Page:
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Whether you put your children on an electric school bus or a propane-powered school bus, you’re eliminating their exposure to dirty pollutants. Unfortunately, the electrify-everything activist group Advanced Energy Economy is trying to convince New Yorkers that electric buses are the only clean solution for school districts. Their dismissal of the facts associated with electric vehicles and grid electricity is astonishing.
Simply put, electric school buses are not as clean as advocates make them out to be. When you consider the lifecycle of a battery, propane school buses are, in fact, a healthier option. The massive and expensive battery packs required for school buses contain an array of metals that are strip-mined in unregulated operations in China and the Congo by diesel-powered equipment. The carbon intensity of the extraction alone makes electric school buses a clean illusion.
What’s more, for many years to come, electricity in New York will continue to be produced by fossil fuel plants. Electric buses don’t eliminate emissions; they simply move those emissions upstream to generators often located near vulnerable communities. By the time New York weans itself off fossil fuels, today’s buses likely won’t be in-service, and renewable propane which produces almost zero greenhouse gases will be more widely available. Last month, Ray Energy announced New York State’s first delivery of renewable propane in Whitehall, NY.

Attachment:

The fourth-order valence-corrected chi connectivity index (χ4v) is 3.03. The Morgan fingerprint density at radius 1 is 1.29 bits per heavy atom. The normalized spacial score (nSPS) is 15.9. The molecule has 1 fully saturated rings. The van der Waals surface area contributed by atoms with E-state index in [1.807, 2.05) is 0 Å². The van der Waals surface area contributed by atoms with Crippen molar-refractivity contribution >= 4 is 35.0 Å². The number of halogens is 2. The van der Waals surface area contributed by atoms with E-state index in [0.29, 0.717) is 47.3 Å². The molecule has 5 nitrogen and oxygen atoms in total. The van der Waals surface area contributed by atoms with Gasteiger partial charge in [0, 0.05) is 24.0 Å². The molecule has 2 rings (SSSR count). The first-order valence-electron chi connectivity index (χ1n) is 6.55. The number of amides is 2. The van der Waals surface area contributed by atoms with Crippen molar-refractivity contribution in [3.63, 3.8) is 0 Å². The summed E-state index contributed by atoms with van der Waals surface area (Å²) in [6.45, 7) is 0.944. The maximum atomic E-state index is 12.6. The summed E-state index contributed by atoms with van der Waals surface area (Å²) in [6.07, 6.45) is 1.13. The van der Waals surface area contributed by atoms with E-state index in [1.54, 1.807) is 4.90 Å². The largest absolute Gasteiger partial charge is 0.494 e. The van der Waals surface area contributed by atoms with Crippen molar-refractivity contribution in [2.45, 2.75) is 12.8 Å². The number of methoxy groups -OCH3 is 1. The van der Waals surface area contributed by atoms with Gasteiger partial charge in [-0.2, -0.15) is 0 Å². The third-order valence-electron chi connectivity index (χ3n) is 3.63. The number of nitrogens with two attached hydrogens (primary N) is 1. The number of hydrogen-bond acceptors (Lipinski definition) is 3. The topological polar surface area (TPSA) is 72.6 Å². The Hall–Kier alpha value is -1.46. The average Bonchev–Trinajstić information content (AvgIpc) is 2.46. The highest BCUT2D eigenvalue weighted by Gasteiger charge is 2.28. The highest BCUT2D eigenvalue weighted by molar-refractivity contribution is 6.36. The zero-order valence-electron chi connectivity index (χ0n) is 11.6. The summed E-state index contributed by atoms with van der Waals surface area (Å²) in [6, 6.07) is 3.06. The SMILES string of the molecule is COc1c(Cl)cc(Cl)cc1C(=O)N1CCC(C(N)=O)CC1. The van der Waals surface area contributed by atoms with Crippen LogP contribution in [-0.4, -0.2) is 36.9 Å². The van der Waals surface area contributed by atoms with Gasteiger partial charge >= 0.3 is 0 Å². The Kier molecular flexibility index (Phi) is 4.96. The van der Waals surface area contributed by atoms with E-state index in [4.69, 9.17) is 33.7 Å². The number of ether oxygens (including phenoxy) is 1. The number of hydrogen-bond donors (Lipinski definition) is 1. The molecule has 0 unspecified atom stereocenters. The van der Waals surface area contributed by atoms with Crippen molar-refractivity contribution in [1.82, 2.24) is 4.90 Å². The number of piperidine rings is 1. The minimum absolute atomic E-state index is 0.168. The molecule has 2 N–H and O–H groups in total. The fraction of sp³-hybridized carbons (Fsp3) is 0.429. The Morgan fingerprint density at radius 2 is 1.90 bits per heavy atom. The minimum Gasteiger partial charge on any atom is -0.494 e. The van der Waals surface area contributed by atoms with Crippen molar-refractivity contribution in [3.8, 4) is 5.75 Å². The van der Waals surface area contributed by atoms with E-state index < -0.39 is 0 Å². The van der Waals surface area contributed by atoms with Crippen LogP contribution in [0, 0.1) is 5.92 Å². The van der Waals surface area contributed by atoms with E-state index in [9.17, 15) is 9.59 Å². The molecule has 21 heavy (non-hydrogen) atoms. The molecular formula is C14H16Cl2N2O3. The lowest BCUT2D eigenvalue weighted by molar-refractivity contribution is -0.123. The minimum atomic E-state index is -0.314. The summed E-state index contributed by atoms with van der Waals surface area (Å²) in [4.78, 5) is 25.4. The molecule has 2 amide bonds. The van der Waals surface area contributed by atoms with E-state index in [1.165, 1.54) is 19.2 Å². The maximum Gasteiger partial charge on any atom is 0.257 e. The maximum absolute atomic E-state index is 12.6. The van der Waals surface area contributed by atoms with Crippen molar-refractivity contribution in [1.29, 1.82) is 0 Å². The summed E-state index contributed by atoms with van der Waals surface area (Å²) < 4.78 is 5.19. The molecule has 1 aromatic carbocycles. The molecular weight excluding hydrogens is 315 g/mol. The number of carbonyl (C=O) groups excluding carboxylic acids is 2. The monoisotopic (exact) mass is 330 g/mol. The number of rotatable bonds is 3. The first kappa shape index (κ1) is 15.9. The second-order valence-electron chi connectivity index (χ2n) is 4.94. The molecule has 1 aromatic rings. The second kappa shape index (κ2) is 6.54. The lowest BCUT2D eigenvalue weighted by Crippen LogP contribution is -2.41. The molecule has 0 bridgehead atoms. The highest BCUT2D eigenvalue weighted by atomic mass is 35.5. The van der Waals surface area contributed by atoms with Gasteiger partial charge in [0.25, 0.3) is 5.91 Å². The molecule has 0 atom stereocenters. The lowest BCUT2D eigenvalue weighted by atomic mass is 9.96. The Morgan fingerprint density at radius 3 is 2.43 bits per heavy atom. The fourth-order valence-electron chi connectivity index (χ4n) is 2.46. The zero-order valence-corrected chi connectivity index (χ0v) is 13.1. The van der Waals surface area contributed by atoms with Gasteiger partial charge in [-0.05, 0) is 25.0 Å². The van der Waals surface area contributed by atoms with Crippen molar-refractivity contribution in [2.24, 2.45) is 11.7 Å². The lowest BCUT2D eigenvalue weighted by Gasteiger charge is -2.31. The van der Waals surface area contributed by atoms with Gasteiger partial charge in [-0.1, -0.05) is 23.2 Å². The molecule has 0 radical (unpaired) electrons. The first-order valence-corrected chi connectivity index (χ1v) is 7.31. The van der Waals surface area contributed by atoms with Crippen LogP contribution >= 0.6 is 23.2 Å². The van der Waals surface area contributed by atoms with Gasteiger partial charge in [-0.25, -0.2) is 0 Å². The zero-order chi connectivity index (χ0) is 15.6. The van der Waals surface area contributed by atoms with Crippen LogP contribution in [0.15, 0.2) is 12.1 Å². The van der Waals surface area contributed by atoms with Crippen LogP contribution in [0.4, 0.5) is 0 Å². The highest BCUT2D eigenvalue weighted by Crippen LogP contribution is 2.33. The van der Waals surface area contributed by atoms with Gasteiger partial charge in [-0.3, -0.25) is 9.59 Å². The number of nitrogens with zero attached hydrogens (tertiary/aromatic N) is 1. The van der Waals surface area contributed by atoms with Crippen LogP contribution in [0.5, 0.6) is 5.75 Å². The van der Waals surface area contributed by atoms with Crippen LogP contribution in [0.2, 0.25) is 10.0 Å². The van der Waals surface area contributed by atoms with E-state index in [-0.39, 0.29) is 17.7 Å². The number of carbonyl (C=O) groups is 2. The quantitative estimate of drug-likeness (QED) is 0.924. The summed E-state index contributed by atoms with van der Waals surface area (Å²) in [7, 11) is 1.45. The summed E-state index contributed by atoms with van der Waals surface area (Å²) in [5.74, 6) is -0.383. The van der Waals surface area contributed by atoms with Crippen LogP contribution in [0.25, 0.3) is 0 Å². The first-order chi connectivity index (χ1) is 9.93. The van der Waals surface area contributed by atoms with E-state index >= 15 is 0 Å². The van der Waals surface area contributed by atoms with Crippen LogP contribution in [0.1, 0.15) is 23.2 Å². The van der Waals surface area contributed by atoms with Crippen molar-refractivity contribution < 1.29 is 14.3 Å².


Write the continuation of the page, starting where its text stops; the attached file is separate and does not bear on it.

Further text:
Propane is designated an alternative fuel by the U.S. Department of Energy. It’s methane-free, reduces nitrogen oxides by 96 percent compared with diesel school buses, and produces virtually no particulate matter. These claims are validated in a study issued by West Virginia University’s Center of Alternative Fuels. This is the same group that exposed the Volkswagen emissions violations in 2015. Just like electric buses, propane buses eliminate the harmful black smoke that comes out of a diesel tailpipe.
When it comes to cost, there’s no comparison. Propane buses are three times cheaper than electric buses (roughly $100,000 vs. $400,000), meaning school districts on shoestring budgets can purchase more clean buses by choosing propane. It doesn’t make sense to overlook a cost-effective solution that’s available today.
The federal government is allocating billions of dollars in additional funding for alternative fuels beyond electric, so now’s the time to embrace a wider path to decarbonization. If you’re told there’s only one solution to a problem as enormous as climate change, become a skeptic immediately.
–Tucker Perkins, President & CEO, Propane Education and Research Council